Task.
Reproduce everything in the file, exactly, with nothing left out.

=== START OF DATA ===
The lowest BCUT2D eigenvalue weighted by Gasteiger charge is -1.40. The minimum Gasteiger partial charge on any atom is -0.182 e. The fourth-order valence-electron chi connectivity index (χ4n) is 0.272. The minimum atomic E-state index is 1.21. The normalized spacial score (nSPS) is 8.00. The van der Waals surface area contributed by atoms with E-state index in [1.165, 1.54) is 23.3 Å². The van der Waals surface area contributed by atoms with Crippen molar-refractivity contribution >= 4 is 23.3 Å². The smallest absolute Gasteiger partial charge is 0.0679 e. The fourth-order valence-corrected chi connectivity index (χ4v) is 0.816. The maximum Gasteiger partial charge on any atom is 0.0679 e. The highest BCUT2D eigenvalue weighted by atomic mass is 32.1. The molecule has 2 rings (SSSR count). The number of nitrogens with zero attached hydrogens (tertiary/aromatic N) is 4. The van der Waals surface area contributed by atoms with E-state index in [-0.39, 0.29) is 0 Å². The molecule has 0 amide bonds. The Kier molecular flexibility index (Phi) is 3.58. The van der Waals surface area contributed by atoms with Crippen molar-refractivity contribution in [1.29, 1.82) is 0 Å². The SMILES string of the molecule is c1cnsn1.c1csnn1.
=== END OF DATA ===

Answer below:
The lowest BCUT2D eigenvalue weighted by Gasteiger charge is -1.40. The minimum Gasteiger partial charge on any atom is -0.182 e. The fourth-order valence-electron chi connectivity index (χ4n) is 0.272. The minimum atomic E-state index is 1.21. The normalized spacial score (nSPS) is 8.00. The van der Waals surface area contributed by atoms with E-state index in [1.165, 1.54) is 23.3 Å². The van der Waals surface area contributed by atoms with Crippen molar-refractivity contribution >= 4 is 23.3 Å². The smallest absolute Gasteiger partial charge is 0.0679 e. The fourth-order valence-corrected chi connectivity index (χ4v) is 0.816. The maximum Gasteiger partial charge on any atom is 0.0679 e. The highest BCUT2D eigenvalue weighted by atomic mass is 32.1. The molecule has 2 rings (SSSR count). The number of nitrogens with zero attached hydrogens (tertiary/aromatic N) is 4. The van der Waals surface area contributed by atoms with E-state index in [-0.39, 0.29) is 0 Å². The molecule has 0 amide bonds. The Kier molecular flexibility index (Phi) is 3.58. The van der Waals surface area contributed by atoms with Crippen molar-refractivity contribution in [1.29, 1.82) is 0 Å². The SMILES string of the molecule is c1cnsn1.c1csnn1.